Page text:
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Favorite Poet and poem from them.

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Jim Morrison is my favorite.

The Severed Garden by Jim Morrison.

Wow, I'm sick of doubt
Live in the light of certain
South
Cruel bindings.
The servants have the power
Dog-men and their mean women
Pulling poor blankets over
Our sailors

I'm sick of dour faces
Staring at me from the tv
Tower, I want roses in
My garden bower; dig? 
Royal babies, rubies

Must now replace aborted
Strangers in the mud
These mutants, blood-meal
For the plant that's plowed.

They are waiting to take us into
The severed garden
Do you know how pale and wanton thrillful
Comes death on a strange hour
Unannounced, unplanned for
Like a scaring over-friendly guest you've
Brought to bed
Death makes angels of us all
And gives us wings
Where we had shoulders
Smooth as raven's
Claws

No more money, no more fancy dress
This other kingdom seems by far the best
Until it's other jaw reveals incest
And loose obedience to a vegetable law.

I will not go
Prefer a feast of friends
To the giant family.

 

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somewhere i have never travelled,gladly beyond

any experience,your eyes have their silence:

in your most frail gesture are things which enclose me,

or which i cannot touch because they are too near

 

your slightest look easily will unclose me

though i have closed myself as fingers,

you open always petal by petal myself as Spring opens

(touching skilfully,mysteriously)her first rose

 

or if your wish be to close me,i and

my life will shut very beautifully,suddenly,

as when the heart of this flower imagines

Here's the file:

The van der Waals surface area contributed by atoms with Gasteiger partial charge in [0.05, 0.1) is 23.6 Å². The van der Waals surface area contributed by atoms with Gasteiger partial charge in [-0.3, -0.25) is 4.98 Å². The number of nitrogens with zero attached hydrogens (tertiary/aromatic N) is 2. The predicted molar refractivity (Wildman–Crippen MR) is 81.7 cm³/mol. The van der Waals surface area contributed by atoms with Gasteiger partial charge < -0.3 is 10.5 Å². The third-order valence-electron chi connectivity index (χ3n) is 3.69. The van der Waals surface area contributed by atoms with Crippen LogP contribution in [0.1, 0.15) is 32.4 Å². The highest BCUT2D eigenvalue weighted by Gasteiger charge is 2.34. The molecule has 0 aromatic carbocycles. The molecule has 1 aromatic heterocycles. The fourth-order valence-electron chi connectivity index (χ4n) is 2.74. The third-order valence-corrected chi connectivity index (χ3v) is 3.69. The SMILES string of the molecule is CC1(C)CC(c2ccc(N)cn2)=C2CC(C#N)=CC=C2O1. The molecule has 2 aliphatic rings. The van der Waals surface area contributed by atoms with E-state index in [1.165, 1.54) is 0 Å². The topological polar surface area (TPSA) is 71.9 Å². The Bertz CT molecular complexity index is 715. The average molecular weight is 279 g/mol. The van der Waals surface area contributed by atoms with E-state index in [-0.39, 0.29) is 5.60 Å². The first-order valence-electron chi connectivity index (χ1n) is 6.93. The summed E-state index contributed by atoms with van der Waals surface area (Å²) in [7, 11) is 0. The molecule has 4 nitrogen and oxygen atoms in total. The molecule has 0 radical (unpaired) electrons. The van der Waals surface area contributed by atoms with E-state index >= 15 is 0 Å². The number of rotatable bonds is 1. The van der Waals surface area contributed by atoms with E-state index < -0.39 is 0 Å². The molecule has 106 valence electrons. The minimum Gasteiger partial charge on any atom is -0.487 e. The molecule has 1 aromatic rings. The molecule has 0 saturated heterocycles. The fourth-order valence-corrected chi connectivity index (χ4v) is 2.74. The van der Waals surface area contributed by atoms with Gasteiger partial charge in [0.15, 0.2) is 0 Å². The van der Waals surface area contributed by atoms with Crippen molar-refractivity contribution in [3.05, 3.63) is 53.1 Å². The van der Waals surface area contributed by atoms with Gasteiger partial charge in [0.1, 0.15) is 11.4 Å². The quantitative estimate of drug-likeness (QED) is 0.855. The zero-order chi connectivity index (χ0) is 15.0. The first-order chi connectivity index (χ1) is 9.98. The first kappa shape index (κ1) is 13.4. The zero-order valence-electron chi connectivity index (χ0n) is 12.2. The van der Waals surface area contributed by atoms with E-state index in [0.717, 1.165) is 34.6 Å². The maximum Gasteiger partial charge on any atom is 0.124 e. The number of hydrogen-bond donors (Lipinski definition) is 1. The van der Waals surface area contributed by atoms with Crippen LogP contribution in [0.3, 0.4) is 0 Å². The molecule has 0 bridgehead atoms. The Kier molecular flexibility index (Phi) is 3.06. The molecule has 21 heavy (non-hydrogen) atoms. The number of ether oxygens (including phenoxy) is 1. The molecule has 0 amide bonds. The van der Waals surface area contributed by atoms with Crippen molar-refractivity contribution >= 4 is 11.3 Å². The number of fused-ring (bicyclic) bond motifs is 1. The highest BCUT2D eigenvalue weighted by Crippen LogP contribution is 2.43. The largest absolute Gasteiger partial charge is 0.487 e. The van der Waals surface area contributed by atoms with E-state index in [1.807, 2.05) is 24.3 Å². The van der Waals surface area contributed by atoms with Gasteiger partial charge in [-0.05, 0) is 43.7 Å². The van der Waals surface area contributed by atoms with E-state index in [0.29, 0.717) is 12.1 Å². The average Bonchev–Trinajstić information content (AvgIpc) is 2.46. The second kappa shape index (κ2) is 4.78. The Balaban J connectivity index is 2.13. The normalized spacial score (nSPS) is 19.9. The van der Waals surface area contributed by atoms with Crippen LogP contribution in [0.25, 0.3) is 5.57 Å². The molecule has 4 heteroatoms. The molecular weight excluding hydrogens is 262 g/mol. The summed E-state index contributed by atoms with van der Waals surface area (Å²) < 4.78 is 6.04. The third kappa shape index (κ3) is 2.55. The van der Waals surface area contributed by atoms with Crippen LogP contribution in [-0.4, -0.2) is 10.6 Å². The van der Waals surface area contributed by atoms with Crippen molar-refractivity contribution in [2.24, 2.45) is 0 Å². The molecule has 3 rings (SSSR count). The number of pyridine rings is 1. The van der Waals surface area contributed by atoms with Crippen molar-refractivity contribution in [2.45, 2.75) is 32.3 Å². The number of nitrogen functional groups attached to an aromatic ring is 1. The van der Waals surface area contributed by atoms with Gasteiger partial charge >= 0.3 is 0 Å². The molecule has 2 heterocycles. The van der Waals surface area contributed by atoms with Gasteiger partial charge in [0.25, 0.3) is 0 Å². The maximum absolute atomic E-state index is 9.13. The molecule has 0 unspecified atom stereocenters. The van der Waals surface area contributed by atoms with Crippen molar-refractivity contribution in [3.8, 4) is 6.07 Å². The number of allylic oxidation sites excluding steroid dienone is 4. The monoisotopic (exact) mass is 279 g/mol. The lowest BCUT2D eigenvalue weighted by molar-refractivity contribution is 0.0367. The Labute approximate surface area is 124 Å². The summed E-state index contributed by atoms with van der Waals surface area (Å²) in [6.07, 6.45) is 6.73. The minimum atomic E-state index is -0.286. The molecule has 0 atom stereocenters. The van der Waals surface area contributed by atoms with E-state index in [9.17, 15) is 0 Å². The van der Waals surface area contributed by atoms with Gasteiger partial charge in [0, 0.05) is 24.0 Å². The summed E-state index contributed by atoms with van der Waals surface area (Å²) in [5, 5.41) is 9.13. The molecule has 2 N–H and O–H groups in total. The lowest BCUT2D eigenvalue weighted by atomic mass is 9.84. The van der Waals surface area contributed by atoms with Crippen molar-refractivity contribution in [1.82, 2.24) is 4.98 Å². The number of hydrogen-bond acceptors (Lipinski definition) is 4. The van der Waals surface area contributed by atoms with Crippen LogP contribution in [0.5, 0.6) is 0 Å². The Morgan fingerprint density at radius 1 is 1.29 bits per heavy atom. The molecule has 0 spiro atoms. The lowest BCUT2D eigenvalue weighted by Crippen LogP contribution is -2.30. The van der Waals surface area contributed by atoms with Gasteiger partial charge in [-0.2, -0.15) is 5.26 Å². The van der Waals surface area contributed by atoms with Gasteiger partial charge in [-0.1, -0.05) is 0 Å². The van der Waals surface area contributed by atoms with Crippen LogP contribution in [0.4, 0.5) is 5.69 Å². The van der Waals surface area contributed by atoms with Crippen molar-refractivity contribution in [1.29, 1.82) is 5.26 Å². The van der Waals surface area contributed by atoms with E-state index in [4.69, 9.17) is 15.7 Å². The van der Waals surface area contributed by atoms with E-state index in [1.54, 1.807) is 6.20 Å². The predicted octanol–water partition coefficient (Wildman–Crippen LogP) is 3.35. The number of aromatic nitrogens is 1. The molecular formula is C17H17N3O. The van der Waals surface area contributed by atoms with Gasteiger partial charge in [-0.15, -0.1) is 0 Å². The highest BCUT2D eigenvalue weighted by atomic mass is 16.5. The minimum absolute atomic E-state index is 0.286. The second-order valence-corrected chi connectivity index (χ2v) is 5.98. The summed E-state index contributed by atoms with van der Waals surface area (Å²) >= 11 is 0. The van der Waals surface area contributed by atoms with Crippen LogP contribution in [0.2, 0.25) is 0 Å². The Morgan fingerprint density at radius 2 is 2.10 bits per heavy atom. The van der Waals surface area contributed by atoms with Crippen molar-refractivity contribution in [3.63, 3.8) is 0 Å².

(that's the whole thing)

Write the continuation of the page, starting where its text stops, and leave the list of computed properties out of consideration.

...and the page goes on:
the snow carefully everywhere descending;

 

nothing which we are to perceive in this world equals

the power of your intense fragility:whose texture

compels me with the colour of its countries,

rendering death and forever with each breathing

 

(i do not know what it is about you that closes

and opens;only something in me understands

the voice of your eyes is deeper than all roses)

nobody,not even the rain,has such small hands

 

e.e cummings

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20 minutes ago, lostinthesauce said:

 

 

 

 

 

 

somewhere i have never travelled,gladly beyond

any experience,your eyes have their silence:

in your most frail gesture are things which enclose me,

or which i cannot touch because they are too near

 

your slightest look easily will unclose me

though i have closed myself as fingers,

you open always petal by petal myself as Spring opens

(touching skilfully,mysteriously)her first rose

 

or if your wish be to close me,i and

my life will shut very beautifully,suddenly,

as when the heart of this flower imagines

the snow carefully everywhere descending;

 

nothing which we are to perceive in this world equals

the power of your intense fragility:whose texture

compels me with the colour of its countries,

rendering death and forever with each breathing

 

(i do not know what it is about you that closes

and opens;only something in me understands

the voice of your eyes is deeper than all roses)

nobody,not even the rain,has such small hands

 

e.e cummings

Beautiful 

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3 minutes ago, Emily Harlan said:

Edgar Alan Poe

 

The Raven

Lovely 

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Charles Bukowski 

Spring Swan

swans die in the Spring too
and there it floated
dead on a Sunday
sideways
circling in current
and I walked to the rotunda
and overhead
gods in chariots
dogs, women
circled
and death
ran down my throat
like a mouse,
and I heard the people coming
with their picnic bags
and laughter,
and I felt guilty